Take a look at what centering is and how it can help increase focus and relieve stress.
Do you ever find yourself at work having difficulty focusing on the assignment you’re working on? Maybe you’re an athlete struggling to get your head in the game but feeling distracted by the roar from the fans and the sounds of the loud music. Trying to stay focused can be a challenge for many of us. This is where centering comes in to help us.
Centering is a meditative and visualization technique that can support you in retaining focus, promoting relaxation, and relieving anxiety (American Psychological Association, 2022). An analogy to better understand the centering technique is the visualization of a pendulum. When you swing one side of the pendulum, it moves back and forth, swaying from one extreme end to the other until it slowly gets closer to the middle. When feeling distracted or anxious, like a pendulum, your thoughts tend to also teeter from side to side. However, when you can recognize this pattern and become mindful about focusing on your breath and making a conscious effort to relax, your thoughts can begin to quietly stand still.
The centering technique is derived from an ancient martial arts practice in Japan called Aikido, which is often translated as the “harmonious spirit” (Windle & Samko, 1992). Aikido techniques used meditation and breathing exercises from Zen Buddhism to center emotions, harmonize energy, and promote calmness (Lukoff & Strozzi-Heckler, 2017). Modern-day centering techniques use mindful breathing to bring attention to one thing at a time, limit mental distractions, and bring physical balance (Rogerson & Hrycaiko, 2002).
In psychology, centering is often used by sports psychologists who use the technique to better support and train athletes in their preparation for competitions and games. Sports psychologists argue that the most basic centering skill—mindful breathing—can help de-stress, reduce negative self-talk, and focus on the moment rather than fixating on the past and future.
However, you don’t need to be an athlete to practice centering. With some practice, anyone interested in this exercise can utilize it for their own needs.
Techniques for Centering Yourself
Here are some strategies to mitigate any feelings of overwhelm or uneasiness (Laurie & Tucker, 1983).
Focus on your breath. The simplest and most fundamental centering technique is conscious or mindful breathing. When we deal with stressful situations or racing thoughts, we may also struggle with breathing at a slow and steady pace. If you notice yourself feeling off-centered or scatterbrained, pause to breathe. Take a deep breath in, hold it for a few seconds, and then let your breath out. Pushing gently against your stomach may help to slowly let any air out. Repeat this process as many times as desired before continuing with your next task.
Grounding your feet. Sometimes when we have our heads in the clouds and feel overstimulated in our minds, we forget to pay attention to the rest of our bodies. One way to combat this feeling is by grounding your feet. Take a moment to stand tall, firmly plant both of your feet on the ground, and feel your energy slowly move down from your head to your feet. This grounding technique can help release tension in your head, shoulders, and neck. You may want to try this exercise on the floor in your home or on the grass if you are outside.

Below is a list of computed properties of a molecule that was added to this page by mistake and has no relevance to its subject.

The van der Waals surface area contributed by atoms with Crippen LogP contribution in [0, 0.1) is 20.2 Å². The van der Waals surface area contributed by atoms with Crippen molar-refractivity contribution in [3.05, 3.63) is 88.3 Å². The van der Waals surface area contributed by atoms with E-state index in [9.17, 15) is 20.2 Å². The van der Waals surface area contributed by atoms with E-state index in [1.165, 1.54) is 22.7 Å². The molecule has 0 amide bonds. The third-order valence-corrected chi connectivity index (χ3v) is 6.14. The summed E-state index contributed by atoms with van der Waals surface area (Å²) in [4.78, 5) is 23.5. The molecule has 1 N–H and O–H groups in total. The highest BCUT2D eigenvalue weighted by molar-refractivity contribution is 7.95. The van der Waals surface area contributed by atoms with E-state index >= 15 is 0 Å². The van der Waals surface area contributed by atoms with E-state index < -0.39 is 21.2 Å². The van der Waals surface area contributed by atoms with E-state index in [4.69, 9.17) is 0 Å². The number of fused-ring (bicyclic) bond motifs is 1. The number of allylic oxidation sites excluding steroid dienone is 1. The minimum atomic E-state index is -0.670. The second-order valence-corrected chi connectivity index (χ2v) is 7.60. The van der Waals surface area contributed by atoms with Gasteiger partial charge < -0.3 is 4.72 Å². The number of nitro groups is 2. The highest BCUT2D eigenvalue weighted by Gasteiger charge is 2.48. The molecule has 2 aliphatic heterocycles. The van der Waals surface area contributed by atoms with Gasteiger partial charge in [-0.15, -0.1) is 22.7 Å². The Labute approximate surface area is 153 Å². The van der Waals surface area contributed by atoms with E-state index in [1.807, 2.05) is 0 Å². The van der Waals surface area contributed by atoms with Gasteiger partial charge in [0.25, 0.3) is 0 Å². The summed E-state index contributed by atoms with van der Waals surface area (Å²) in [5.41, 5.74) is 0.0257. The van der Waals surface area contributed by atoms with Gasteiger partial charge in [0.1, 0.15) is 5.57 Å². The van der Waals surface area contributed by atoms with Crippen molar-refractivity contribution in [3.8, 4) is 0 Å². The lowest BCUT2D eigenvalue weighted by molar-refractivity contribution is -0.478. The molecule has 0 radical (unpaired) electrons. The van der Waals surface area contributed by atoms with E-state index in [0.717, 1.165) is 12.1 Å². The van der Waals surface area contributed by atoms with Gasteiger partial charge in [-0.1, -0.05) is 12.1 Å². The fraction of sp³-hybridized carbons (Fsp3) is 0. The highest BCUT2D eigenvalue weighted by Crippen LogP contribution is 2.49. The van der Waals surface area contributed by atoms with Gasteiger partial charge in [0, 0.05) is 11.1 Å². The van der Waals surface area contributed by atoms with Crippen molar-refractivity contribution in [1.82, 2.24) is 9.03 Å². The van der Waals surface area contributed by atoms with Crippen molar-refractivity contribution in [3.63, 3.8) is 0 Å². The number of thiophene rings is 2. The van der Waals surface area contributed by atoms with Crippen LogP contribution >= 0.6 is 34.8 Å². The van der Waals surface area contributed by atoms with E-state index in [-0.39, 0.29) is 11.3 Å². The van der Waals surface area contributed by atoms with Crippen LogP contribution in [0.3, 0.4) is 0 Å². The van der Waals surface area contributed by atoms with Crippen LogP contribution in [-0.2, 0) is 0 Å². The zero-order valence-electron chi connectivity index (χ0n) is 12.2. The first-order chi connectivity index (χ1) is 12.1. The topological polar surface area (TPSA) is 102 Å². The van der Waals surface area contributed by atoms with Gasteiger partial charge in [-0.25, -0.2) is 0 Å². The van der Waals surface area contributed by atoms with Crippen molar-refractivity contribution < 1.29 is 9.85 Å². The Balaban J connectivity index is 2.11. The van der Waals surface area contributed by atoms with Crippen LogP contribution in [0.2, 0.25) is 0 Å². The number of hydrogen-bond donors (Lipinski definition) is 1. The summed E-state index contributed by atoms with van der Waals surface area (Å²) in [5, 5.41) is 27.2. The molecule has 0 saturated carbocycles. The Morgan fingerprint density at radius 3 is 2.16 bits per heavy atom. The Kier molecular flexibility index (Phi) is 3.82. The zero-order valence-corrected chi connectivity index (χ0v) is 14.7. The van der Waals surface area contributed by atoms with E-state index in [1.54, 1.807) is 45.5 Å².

Try journaling. Sometimes thoughts can be piercingly loud in our heads, making it difficult to carry out simple tasks or maintain a balanced mood. One technique to return to your center is by quieting your thoughts with daily journaling. Whether you have a journal you like to write in or just want to use the notes app on your phone, dumping out any harmful thoughts, problems, fears, or frustrations onto paper can help you release the negativity from your mind.
With all the responsibilities we have in life and the problems we may often have to face, it is normal for us to feel overwhelmed from time to time. However, when those feelings of stress start to overpower our minds and bodies, making us feel off-centered or distracted, it may be helpful to try practices that could help bring us back to center. The centering technique is a great method to incorporate into your daily life or meditation practice. We hope this article provided you with various techniques to consider for your well-being journey.
APA Dictionary of Psychology by American Psychological Association (2015–02-28). (2022). American Psychological Association (APA).
Laurie, S. G., & Tucker, M. J. (1983). Centering: A guide to inner growth. Inner Traditions/Bear & Co.
Lukoff, D., & Strozzi-Heckler, R. (2017). Aikido: A martial art with mindfulness, somatic, relational, and spiritual benefits for veterans. Spirituality in Clinical Practice, 4(2), 81.
Rogerson, L. J., & Hrycaiko, D. W. (2002). Enhancing competitive performance of ice hockey goaltenders using centering and self-talk. Journal of applied sport psychology, 14(1), 14-26.
Windle, R., & Samko, M. (1992). Hypnosis, Ericksonian hypnotherapy, and aikido. American Journal of Clinical Hypnosis, 34(4), 261-270.